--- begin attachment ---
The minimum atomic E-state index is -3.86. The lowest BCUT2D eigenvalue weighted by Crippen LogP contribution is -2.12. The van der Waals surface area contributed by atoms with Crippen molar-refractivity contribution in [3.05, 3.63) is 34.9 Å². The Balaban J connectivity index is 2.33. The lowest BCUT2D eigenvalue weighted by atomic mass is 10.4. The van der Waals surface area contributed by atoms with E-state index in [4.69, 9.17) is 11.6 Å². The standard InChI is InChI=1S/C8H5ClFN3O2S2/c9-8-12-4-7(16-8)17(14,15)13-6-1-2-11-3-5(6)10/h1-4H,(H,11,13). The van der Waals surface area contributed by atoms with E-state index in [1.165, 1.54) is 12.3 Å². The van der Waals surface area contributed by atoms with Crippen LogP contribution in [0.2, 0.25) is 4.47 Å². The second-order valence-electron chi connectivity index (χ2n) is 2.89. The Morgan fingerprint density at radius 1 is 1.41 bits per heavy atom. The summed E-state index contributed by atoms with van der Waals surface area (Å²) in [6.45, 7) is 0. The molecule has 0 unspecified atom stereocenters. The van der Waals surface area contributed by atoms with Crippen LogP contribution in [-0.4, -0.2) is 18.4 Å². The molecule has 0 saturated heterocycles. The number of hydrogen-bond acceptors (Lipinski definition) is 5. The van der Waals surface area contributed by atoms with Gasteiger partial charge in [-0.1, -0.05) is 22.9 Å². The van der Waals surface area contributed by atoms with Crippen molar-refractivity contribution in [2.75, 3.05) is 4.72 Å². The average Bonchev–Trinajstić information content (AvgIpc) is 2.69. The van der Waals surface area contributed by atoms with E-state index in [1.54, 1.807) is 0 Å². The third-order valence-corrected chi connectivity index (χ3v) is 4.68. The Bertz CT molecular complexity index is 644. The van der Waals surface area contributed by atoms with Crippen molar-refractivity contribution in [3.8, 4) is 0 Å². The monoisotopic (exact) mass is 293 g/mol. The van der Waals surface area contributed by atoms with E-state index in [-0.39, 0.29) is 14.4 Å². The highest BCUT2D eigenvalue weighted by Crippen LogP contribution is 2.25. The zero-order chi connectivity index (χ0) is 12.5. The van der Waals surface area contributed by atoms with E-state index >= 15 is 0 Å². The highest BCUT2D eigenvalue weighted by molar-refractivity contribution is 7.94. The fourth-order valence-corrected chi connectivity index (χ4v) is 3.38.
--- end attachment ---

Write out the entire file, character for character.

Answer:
The minimum atomic E-state index is -3.86. The lowest BCUT2D eigenvalue weighted by Crippen LogP contribution is -2.12. The van der Waals surface area contributed by atoms with Crippen molar-refractivity contribution in [3.05, 3.63) is 34.9 Å². The Balaban J connectivity index is 2.33. The lowest BCUT2D eigenvalue weighted by atomic mass is 10.4. The van der Waals surface area contributed by atoms with E-state index in [4.69, 9.17) is 11.6 Å². The standard InChI is InChI=1S/C8H5ClFN3O2S2/c9-8-12-4-7(16-8)17(14,15)13-6-1-2-11-3-5(6)10/h1-4H,(H,11,13). The van der Waals surface area contributed by atoms with E-state index in [1.165, 1.54) is 12.3 Å². The van der Waals surface area contributed by atoms with Crippen LogP contribution in [0.2, 0.25) is 4.47 Å². The second-order valence-electron chi connectivity index (χ2n) is 2.89. The Morgan fingerprint density at radius 1 is 1.41 bits per heavy atom. The summed E-state index contributed by atoms with van der Waals surface area (Å²) in [6.45, 7) is 0. The molecule has 0 unspecified atom stereocenters. The van der Waals surface area contributed by atoms with Crippen LogP contribution in [-0.4, -0.2) is 18.4 Å². The molecule has 0 saturated heterocycles. The number of hydrogen-bond acceptors (Lipinski definition) is 5. The van der Waals surface area contributed by atoms with Gasteiger partial charge in [-0.1, -0.05) is 22.9 Å². The van der Waals surface area contributed by atoms with Crippen molar-refractivity contribution in [2.75, 3.05) is 4.72 Å². The average Bonchev–Trinajstić information content (AvgIpc) is 2.69. The van der Waals surface area contributed by atoms with E-state index in [1.54, 1.807) is 0 Å². The third-order valence-corrected chi connectivity index (χ3v) is 4.68. The Bertz CT molecular complexity index is 644. The van der Waals surface area contributed by atoms with Crippen molar-refractivity contribution in [3.8, 4) is 0 Å². The monoisotopic (exact) mass is 293 g/mol. The van der Waals surface area contributed by atoms with E-state index in [-0.39, 0.29) is 14.4 Å². The highest BCUT2D eigenvalue weighted by Crippen LogP contribution is 2.25. The zero-order chi connectivity index (χ0) is 12.5. The van der Waals surface area contributed by atoms with E-state index >= 15 is 0 Å². The highest BCUT2D eigenvalue weighted by molar-refractivity contribution is 7.94. The fourth-order valence-corrected chi connectivity index (χ4v) is 3.38.